It can be difficult business to give a real-life figure the cinematic treatment. Ideally you want a subject that’s compelling on a human level as well as a dramatic one. It’s a delicate balance to maintain. Some people who may be superficially interesting may not be worth rooting for, either as a hero or a villain. On the other side of things, if the audience already knows the outcome of a particular story or aspect of the main person’s life, the stakes can be rendered all but moot. In some cases, these trappings may be unavoidable, but a genuinely great storyteller can still make them endlessly entertaining and poignant under the right circumstances.
For the most part, this is not the case with Michael Mann’s Ferrari, a profile of the eponymous luxury sports car company founder. Taking a sort of mob film approach to Enzo Ferrari’s life, Mann does offer a few intriguing moments here and there, but misses the larger potential of the project by taking things far too seriously trying to wring tension where there’s basically none. It also doesn’t help that there were about 4,712 credited Executive Producers on this picture, a clear indication that there were too many proverbial cooks in this particular kitchen.
The first major issue for me, it has to be said, is Adam Driver. He’s one of my favorite actors, but he feels woefully miscast here. He affects the same bad Italian accent he used in House of Gucci, only it’s more glaring because this time he’s playing a character who isn’t being manipulated by vagina. As Enzo, he projects an image of total control, even when that’s not the case, and as such his machismo is undercut by the silliness of the dialect. Second is that as part of his domineering attitude, he has a taut relationship with his wife Laura (Penélope Cruz) and a son with his mistress Lina Lardi (Shailene Woodley) that I don’t buy for a second. I know sometimes affairs are based more on a power dynamic than actual attraction, but in what universe do you cheat on Penélope Cruz for Shailene fucking Woodley? That’s almost as dumb as the Snow White movies that wholly relied on the premise that Kristen Stewart was hotter than Charlize Theron. I’m not saying they aren’t good looking, but there’s a clear correct answer to this equation, and the films expect us to opt for the wrong one. Third, the makeup job on Driver, which is somehow shortlisted for the Oscar, makes him look like the Dollar Store equivalent of Anderson Cooper. Essentially, there’s very little in Adam Driver’s countenance and performance as Enzo Ferrari that inspires much confidence.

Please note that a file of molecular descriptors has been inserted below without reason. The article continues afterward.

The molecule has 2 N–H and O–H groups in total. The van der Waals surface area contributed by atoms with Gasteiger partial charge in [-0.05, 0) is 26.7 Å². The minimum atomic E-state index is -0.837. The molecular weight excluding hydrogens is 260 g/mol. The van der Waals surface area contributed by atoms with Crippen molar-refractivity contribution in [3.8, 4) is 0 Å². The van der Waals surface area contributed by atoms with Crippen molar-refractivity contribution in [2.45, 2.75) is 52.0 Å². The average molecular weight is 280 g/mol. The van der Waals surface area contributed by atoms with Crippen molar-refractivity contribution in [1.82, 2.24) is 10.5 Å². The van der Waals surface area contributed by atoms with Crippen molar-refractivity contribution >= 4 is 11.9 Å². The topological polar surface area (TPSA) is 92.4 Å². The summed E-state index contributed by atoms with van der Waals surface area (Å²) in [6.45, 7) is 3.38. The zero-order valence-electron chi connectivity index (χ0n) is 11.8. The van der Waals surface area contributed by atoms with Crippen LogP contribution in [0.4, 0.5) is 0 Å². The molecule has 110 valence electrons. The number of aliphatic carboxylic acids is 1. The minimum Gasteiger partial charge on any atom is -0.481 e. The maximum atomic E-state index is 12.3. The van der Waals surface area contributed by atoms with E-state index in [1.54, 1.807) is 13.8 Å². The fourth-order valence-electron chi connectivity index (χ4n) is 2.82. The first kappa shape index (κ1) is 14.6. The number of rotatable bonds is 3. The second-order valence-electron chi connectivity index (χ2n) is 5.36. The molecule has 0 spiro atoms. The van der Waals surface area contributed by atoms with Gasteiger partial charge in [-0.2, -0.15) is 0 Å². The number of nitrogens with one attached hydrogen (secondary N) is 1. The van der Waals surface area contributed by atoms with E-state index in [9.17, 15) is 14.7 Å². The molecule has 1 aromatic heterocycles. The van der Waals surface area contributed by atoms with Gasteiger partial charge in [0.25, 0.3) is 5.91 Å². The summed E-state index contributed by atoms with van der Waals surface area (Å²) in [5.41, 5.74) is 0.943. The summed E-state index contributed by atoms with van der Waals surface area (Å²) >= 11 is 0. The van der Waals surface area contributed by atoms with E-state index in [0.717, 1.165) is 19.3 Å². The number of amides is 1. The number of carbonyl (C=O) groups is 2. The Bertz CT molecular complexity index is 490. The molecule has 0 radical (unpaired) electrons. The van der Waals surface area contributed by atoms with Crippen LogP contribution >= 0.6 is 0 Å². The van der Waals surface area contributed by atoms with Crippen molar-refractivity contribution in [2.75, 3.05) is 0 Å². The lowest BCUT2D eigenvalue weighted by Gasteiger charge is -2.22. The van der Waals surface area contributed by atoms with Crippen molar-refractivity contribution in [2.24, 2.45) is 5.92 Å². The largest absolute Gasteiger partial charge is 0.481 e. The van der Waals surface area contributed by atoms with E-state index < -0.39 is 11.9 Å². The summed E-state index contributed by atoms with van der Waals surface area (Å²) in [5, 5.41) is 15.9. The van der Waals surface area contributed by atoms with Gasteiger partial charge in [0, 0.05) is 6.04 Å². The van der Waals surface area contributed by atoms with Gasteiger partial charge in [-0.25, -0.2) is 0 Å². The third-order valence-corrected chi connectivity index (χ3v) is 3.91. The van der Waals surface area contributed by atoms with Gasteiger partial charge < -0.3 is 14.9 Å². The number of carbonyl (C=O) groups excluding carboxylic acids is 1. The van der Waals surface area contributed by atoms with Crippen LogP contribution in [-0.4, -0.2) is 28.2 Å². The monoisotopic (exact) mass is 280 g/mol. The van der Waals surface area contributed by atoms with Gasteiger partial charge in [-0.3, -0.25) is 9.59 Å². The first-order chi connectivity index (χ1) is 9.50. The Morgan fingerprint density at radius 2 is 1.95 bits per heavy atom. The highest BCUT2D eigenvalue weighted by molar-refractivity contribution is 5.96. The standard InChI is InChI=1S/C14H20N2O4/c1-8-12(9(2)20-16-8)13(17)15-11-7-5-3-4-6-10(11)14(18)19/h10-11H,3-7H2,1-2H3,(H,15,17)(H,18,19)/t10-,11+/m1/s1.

This extends to the main plot. Set in the late 1950s, Ferrari is on the brink of bankruptcy, investing far too much money on a semi-lavish lifestyle and not being able to offset expenses for his racing cars with sales from his commercial vehicles. In a last-ditch bid to stay afloat, he decides that he must merge with one his rivals (Fiat, Lamborghini, or Alfa Romeo), and in order to attract a competitive business relationship, he gambles the future of the company on the outcome of the prestigious Mille Miglia, a thousand-mile race around Italy. This is hard to take at face value because a) “Mille Miglia” sounds like a brand of frozen pasta dinners, and b) it’s only been four years since Ford v. Ferrari, a movie where we learn all too well that Enzo eventually succeeds and becomes the dominant force in motorsports.